A South African woman who kidnapped a newborn nearly two decades ago from a hospital and raised the girl as her own has been sentenced to ten years in jail.
Judge John Hlophe in Cape Town announced the sentence, telling the 52-year-old convicted kidnapper that she had caused “immense” pain to the biological parents whose baby was taken from them.
Publicly, the young woman who was snatched as a baby is known as Zephany Nurse, the name given to her by her biological parents and used in the media in the years since her disappearance.
After she was found, the girl chose to continue using the name given to her by the woman who grabbed her. To protect her privacy, a judge ordered that her adopted name and the name of her kidnapper not be used by the media.
Judge Hlophe criticised the abductor for sticking to her story that she had bought the baby girl from a woman who told her that the biological parents did not want the child.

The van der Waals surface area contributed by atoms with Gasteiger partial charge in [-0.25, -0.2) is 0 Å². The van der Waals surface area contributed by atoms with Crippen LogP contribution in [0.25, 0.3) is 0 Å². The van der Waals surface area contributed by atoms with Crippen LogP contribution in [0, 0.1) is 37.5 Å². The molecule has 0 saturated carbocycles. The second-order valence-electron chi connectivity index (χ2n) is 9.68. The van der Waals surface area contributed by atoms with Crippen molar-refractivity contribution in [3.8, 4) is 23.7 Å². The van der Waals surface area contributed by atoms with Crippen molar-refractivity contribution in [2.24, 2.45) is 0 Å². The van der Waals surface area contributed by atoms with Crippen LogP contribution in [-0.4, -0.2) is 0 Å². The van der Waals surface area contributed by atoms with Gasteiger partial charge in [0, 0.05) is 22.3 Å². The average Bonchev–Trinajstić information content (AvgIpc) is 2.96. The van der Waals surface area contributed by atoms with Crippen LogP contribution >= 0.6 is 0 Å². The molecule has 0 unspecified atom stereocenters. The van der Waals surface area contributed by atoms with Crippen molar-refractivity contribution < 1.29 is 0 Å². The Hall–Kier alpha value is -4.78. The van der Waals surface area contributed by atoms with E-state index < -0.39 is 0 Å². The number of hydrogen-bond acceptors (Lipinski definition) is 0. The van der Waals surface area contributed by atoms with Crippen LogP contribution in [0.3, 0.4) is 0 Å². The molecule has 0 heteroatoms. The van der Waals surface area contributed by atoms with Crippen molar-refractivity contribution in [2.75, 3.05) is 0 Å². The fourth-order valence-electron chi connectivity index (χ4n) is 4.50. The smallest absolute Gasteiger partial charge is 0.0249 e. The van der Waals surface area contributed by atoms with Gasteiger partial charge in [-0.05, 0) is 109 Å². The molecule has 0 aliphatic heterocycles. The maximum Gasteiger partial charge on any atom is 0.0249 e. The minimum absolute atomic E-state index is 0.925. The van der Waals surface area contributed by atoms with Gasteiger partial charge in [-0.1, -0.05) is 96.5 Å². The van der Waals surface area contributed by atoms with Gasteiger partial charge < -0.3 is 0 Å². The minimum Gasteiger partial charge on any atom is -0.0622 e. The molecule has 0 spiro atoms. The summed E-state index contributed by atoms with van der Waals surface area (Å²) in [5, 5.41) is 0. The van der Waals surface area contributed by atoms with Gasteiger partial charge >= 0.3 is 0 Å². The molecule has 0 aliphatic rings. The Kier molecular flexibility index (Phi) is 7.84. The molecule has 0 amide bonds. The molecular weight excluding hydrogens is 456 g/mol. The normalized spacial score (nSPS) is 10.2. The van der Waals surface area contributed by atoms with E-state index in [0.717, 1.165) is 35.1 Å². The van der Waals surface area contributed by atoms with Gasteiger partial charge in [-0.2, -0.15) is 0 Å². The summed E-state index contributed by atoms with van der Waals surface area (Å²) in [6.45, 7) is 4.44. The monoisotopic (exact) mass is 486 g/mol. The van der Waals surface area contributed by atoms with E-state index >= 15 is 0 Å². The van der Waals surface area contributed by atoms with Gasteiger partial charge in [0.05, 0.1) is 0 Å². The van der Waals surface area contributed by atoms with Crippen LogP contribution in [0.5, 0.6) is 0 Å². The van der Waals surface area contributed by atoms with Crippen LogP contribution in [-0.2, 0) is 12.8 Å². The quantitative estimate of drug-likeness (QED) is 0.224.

“At the very least, one would expect you to apologise, but you chose not to,” he said.
The family of the convicted kidnapper blew kisses to her as she was led to a holding cell after the sentencing. A confrontation reportedly took place between the kidnapper’s family and Miss Nurse’s biological family outside the courthouse.
“She belongs to us,” said Chantall Berry, Miss Nurse’s aunt. “She has our DNA. Her DNA will never change.”
Miss Nurse was reunited last year with her biological parents, Morne and Celeste Nurse, after the couple’s second daughter became friends with a girl at school who looked remarkably like her.
A police investigation and DNA tests showed that the two girls were sisters and that the new friend was the Nurse’s missing child.
Miss Nurse’s biological parents were in court for the sentencing, but their daughter was not.
Miss Nurse has not been allowed contact with the convicted kidnapper but has been living with the her husband, who she thought was her biological father.
State prosecutors said the kidnapper snatched a three-day-old baby from her sleeping mother’s hospital bedside in Cape Town in April 1997.
The prosecution also said the woman defrauded authorities when she registered the child as her own daughter in 2003 under a false birth date.